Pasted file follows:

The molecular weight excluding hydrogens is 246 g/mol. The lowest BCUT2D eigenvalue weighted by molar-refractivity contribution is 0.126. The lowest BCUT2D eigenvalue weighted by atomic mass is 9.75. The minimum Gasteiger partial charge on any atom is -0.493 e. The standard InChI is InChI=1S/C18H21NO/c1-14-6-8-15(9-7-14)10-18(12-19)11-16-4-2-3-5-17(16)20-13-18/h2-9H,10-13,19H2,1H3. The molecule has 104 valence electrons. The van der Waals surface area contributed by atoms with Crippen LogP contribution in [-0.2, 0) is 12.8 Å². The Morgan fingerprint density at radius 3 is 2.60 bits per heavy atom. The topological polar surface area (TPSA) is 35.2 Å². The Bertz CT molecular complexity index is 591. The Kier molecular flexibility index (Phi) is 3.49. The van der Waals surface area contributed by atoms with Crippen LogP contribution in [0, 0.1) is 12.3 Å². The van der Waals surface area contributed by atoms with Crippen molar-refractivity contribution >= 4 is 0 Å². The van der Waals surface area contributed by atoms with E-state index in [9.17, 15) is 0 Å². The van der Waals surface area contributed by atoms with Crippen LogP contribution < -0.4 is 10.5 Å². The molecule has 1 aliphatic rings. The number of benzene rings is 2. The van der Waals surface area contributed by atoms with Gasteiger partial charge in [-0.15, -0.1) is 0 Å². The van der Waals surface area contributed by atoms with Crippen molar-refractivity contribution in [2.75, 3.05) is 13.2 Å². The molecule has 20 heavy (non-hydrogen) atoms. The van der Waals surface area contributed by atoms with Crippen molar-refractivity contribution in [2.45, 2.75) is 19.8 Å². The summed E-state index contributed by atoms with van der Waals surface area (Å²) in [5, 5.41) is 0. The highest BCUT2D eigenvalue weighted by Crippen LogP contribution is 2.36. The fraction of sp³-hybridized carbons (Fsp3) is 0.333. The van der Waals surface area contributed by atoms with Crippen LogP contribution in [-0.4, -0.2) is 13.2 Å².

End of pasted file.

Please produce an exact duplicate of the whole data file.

The molecular weight excluding hydrogens is 246 g/mol. The lowest BCUT2D eigenvalue weighted by molar-refractivity contribution is 0.126. The lowest BCUT2D eigenvalue weighted by atomic mass is 9.75. The minimum Gasteiger partial charge on any atom is -0.493 e. The standard InChI is InChI=1S/C18H21NO/c1-14-6-8-15(9-7-14)10-18(12-19)11-16-4-2-3-5-17(16)20-13-18/h2-9H,10-13,19H2,1H3. The molecule has 104 valence electrons. The van der Waals surface area contributed by atoms with Crippen LogP contribution in [-0.2, 0) is 12.8 Å². The Morgan fingerprint density at radius 3 is 2.60 bits per heavy atom. The topological polar surface area (TPSA) is 35.2 Å². The Bertz CT molecular complexity index is 591. The Kier molecular flexibility index (Phi) is 3.49. The van der Waals surface area contributed by atoms with Crippen LogP contribution in [0, 0.1) is 12.3 Å². The van der Waals surface area contributed by atoms with Crippen molar-refractivity contribution >= 4 is 0 Å². The van der Waals surface area contributed by atoms with E-state index in [9.17, 15) is 0 Å². The van der Waals surface area contributed by atoms with Crippen LogP contribution < -0.4 is 10.5 Å². The molecule has 1 aliphatic rings. The number of benzene rings is 2. The van der Waals surface area contributed by atoms with Gasteiger partial charge in [-0.15, -0.1) is 0 Å². The van der Waals surface area contributed by atoms with Crippen molar-refractivity contribution in [2.75, 3.05) is 13.2 Å². The molecule has 20 heavy (non-hydrogen) atoms. The van der Waals surface area contributed by atoms with Crippen molar-refractivity contribution in [2.45, 2.75) is 19.8 Å². The summed E-state index contributed by atoms with van der Waals surface area (Å²) in [5, 5.41) is 0. The highest BCUT2D eigenvalue weighted by Crippen LogP contribution is 2.36. The fraction of sp³-hybridized carbons (Fsp3) is 0.333. The van der Waals surface area contributed by atoms with Crippen LogP contribution in [-0.4, -0.2) is 13.2 Å².